Lufthansa cabin crews have returned to work at Frankfurt Airport as the airline continues to battle the effects of strike action. The airline was forced to cancel a further 18 flights on Saturday.
Some 200 flights were cancelled on Friday following the strike, stranding hundreds of passengers.
Although the strike ended on Friday afternoon, its effects were continuing to linger on Saturday as at least 1,000 passengers recovered from a night spent stranded in the departure lounge.
Airport staff provided camp beds for the unexpected guests, who according to Lufthansa spokesman Michael Lamberty had been hoping to take a connecting flight out of Frankfurt when the strike hit early on Friday. They were then unable to leave the vicinity of the airport without a visa for their unscheduled overnight stay.
In a statement posted online, Lufthansa said it had to cancel a further 18 flights on Saturday.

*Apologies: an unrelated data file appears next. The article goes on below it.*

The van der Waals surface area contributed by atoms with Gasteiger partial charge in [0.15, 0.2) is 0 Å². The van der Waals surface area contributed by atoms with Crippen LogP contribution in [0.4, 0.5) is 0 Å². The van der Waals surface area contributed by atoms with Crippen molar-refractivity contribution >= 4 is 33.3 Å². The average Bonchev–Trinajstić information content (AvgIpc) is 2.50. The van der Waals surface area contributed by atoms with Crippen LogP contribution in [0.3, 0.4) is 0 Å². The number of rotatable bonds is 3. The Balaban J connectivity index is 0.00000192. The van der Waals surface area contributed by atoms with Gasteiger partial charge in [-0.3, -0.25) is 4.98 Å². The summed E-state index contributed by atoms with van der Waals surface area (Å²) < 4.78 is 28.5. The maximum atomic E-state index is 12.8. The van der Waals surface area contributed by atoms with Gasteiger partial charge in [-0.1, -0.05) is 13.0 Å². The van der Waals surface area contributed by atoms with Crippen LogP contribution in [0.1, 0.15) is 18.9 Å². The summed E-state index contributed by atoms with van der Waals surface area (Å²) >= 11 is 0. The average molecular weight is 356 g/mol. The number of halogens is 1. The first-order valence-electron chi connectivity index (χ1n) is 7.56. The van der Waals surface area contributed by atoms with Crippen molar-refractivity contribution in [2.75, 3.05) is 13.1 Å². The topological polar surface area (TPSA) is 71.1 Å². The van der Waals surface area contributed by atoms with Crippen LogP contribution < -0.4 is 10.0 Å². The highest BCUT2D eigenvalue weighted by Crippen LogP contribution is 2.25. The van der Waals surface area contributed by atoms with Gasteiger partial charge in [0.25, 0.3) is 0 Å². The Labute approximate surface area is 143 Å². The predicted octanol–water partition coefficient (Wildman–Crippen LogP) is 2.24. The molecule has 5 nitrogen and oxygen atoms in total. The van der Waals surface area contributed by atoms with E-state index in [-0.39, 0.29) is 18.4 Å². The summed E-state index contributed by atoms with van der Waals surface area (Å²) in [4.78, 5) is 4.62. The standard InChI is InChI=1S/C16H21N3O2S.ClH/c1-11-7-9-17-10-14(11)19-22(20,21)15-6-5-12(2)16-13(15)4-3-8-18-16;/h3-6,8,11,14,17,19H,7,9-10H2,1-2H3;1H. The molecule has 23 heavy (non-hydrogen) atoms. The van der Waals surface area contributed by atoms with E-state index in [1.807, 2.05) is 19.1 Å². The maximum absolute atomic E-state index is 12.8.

Lufthansa cabin staff began their eight-hour work stoppage at 5 a.m local time. It forced the cancellation of 190 flights to and from Frankfurt. The majority of these involved domestic or European destinations.
A Lufthansa spokesman told reporters that 26,000 passengers had been affected by the work stoppage.
Lufthansa management appears to have been caught somewhat off guard by the scale of the strike, having planned for just 64 flight cancellations. At one point, Frankfurt Airport closed for incoming flights from other European airports due to a lack of parking space on the apron.
Further strike action not ruled out
The trade union that represents Lufthansa cabin crew, UFO, called for the walkout on Tuesday after negotiations with management about wages and staff policy failed. The union was seeking a five percent pay increase for cabin staff, as well as assurances from Lufthansa to stop the use of lower-paid temporary workers in cabin crews.
Speaking to ARD public television on Friday, UFO chairman Nicoley Baublies didn't rule out further strikes.
"That depends on the behavior of Lufthansa. ... We are ready to act at any moment, anywhere in Germany, by announcing our action six hours in advance," he said.
The union is seeking a 5 percent pay rise for its workers for a period of 15 months backdated to January of this year. Management has offered 3.5 percent.
ccp, pfd, jr/slk (DAPD, dpa, Reuters)